A few Cuban exiles took it upon themselves to harass and intimidate Prensa Latina. On 27 April 1962, six men ransacked the New York branch office of the wire service. Two weeks earlier, the police had warned the head of the office, Francisco Portela, that he would probably receive a visit from Cuban counterrevolutionaries in the near future.47 The police refused to make preemptive arrests or guard the news office, however, and Portela lacked the money to employ private guards indefinitely. The attackers struck the unprotected office in the middle of the day. They bound, gagged, and pistol-whipped four Prensa Latina employees, who had to be hospitalized. The attackers also destroyed the office's furniture and machinery, splattered red ink everywhere, and forced a teletype operator to compose a message to Castro in which the assailants swore to “fight to the last drop of our blood” to overthrow the Cuban regime.48 After the attacks, Prensa Latina relocated its New York office to the press section of the UN headquarters to receive more protection. The public backlash to Prensa Latina endangered not only the wire service's reputation and customer base but also the lives of its employees.
Members of the media and the public managed to make life difficult for Prensa Latina, especially in the early years of the agency's existence. But the Cuban wire service faced even more formidable opponents in the governments across the Americas. U.S. officials often played a leading role in the hemispheric effort to silence Prensa Latina, but they were far from the only ones involved. Latin American leaders and their subordinates also participated enthusiastically in both the public and secret war over information.
One of the first government officials to raise the alarm about Prensa Latina was a man with a front-row seat to the action in Havana: U.S. Ambassador to Cuba Philip Bonsal. Less than two months after the news agency's debut, Bonsal sent a Prensa Latina article to the assistant secretary of state for inter-American affairs, Roy R. Rubottom Jr. In a letter accompanying the article, the ambassador warned, “This Prensa Latina bunch is very bad news.”49 Bonsal continued to relay Prensa Latina reports to the State Department until he was recalled to Washington in October 1960. Despite his misgivings about the wire service, Bonsal seemed to be willing to use it for information that may have otherwise been difficult to obtain, like details from a Prensa Latina dispatch from Pyongyang about Cuba's establishment of diplomatic relations with North Korea.50 After Bonsal's departure, other U.S. officials in Havana continued to use Prensa Latina reports from locales as far-flung as Hanoi and East Berlin to collect information about Cuba's foreign affairs.51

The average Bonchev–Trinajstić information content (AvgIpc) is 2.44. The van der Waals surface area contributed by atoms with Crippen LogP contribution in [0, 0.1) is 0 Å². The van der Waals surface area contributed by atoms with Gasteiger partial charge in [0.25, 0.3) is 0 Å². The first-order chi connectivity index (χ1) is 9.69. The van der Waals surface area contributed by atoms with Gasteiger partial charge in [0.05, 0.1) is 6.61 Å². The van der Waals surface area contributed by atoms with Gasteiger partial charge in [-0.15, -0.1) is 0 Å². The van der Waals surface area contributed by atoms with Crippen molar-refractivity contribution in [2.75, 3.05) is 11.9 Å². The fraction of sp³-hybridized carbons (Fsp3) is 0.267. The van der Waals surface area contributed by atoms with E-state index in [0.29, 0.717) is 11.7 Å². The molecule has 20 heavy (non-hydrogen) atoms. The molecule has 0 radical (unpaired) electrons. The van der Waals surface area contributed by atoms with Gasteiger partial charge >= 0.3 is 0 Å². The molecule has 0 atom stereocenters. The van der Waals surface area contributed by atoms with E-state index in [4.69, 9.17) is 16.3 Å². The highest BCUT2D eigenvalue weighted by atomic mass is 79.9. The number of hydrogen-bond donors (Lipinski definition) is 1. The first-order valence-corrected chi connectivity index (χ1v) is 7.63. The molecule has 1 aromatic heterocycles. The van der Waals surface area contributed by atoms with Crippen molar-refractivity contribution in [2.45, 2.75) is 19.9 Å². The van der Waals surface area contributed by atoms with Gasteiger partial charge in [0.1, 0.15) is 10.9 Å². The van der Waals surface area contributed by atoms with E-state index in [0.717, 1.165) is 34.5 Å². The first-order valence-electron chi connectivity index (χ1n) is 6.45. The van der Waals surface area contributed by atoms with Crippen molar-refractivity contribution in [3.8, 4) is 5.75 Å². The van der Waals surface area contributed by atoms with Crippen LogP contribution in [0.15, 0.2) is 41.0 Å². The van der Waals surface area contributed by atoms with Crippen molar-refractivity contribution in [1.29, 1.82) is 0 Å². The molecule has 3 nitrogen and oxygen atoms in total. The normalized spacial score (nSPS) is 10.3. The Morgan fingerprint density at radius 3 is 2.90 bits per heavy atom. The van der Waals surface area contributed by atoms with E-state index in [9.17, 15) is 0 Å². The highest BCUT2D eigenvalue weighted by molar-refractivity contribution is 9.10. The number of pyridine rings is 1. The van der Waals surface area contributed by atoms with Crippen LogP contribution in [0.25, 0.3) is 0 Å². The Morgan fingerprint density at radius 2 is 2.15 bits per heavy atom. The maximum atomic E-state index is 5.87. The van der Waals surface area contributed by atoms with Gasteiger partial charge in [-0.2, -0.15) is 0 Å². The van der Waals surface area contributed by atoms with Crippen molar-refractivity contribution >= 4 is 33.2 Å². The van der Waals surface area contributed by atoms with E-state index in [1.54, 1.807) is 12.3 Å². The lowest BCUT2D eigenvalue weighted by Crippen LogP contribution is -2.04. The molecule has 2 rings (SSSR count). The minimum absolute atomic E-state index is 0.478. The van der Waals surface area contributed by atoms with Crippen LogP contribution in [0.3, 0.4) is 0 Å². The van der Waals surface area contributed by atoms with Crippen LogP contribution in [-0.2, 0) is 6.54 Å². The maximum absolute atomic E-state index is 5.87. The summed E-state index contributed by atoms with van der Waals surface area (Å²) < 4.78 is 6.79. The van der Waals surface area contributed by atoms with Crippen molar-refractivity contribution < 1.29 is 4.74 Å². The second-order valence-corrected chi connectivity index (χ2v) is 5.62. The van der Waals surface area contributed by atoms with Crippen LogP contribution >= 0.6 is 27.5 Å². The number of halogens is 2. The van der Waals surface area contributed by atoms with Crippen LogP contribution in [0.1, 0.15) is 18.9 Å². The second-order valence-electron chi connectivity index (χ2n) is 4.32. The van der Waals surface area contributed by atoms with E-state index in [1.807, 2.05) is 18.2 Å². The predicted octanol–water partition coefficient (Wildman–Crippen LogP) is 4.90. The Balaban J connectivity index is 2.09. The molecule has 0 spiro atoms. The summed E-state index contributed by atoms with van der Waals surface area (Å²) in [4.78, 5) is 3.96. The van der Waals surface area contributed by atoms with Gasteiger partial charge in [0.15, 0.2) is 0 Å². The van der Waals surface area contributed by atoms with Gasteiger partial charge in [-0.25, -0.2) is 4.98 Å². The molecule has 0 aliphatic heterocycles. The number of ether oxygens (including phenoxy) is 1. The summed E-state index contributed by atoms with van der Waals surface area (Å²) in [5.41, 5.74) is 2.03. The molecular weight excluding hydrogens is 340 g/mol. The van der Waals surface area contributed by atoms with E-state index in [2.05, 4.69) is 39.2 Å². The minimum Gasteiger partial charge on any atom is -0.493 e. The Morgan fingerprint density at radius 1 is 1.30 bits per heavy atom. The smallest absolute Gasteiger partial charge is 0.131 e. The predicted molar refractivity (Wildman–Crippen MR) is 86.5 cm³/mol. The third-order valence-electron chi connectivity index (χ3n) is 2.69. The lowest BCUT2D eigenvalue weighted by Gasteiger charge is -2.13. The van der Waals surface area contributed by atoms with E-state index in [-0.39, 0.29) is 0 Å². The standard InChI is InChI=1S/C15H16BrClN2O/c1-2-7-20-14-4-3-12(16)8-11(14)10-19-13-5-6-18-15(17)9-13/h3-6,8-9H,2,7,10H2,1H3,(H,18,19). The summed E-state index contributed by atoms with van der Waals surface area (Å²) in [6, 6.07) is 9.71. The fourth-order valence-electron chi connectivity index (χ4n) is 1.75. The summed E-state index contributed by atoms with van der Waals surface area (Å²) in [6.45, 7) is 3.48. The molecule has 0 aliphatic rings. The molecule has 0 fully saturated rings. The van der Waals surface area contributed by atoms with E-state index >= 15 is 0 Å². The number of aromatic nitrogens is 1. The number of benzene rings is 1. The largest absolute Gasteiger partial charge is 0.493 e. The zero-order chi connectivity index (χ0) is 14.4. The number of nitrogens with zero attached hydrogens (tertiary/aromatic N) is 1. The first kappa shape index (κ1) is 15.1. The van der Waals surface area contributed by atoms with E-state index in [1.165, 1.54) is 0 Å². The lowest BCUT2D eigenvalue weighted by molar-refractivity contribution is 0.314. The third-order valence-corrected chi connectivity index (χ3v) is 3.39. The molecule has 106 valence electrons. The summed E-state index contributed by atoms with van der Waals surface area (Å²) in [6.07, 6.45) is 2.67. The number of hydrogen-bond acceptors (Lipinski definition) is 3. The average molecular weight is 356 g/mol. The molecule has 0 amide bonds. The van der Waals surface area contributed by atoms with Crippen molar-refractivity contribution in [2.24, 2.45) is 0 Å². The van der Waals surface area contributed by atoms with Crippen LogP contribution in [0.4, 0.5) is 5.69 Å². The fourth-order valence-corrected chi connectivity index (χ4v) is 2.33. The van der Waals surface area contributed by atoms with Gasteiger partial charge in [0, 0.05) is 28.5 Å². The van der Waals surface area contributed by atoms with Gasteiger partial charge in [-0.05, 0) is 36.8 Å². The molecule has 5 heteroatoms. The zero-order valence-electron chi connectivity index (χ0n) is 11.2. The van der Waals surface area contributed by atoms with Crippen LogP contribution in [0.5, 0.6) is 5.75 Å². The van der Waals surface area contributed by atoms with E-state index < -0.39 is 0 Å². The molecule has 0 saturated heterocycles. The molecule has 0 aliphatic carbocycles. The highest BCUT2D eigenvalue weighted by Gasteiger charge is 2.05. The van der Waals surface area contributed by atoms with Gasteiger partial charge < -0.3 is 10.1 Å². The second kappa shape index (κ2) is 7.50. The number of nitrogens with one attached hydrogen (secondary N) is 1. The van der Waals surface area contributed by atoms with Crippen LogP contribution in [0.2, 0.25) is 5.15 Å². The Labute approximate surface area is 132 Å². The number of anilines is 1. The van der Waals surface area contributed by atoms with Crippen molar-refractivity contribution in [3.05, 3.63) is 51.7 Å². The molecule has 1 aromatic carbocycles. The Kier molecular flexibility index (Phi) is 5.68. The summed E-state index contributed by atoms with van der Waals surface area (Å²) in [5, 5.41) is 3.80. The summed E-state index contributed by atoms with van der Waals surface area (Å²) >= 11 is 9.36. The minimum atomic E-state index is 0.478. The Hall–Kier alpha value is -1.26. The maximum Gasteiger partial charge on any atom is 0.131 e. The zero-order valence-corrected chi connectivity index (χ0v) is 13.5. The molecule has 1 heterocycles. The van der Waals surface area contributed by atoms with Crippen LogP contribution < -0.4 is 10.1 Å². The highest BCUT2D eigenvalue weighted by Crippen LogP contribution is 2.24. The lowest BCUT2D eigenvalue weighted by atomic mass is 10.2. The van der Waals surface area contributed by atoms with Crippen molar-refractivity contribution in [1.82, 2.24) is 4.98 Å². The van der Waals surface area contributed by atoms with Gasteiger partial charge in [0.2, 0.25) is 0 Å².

The CIA was also quick to take note of the new Cuban wire service. In September 1959, the agency reported that “although Prensa Latina has tried to establish a reputation for independence and objectivity, it is believed to be substantially financed by the Castro regime, and its staff is composed largely of persons with an anti-U.S. bias, some of them suspected Communists.”52 The deputy director of the CIA, General Charles P. Cabell, testified about Prensa Latina before a U.S. Senate subcommittee meeting in November 1959. When asked whether the Communists controlled the wire service, Cabell hedged by saying that the CIA suspected the Communists were influencing Prensa Latina. “The Communists undoubtedly encouraged or even inspired the organization of Prensa Latina, have infiltrated the organization, and have aided it both by providing news and utilizing its services,” he explained. Cabell reassured the senators that the CIA was watching the news agency “like a hawk.”53 True to Cabell's word, a CIA weekly summary noted a few weeks later that Prensa Latina was playing “an active propaganda role” in helping the Cuban government appeal to “disaffected elements in several Latin American countries.”54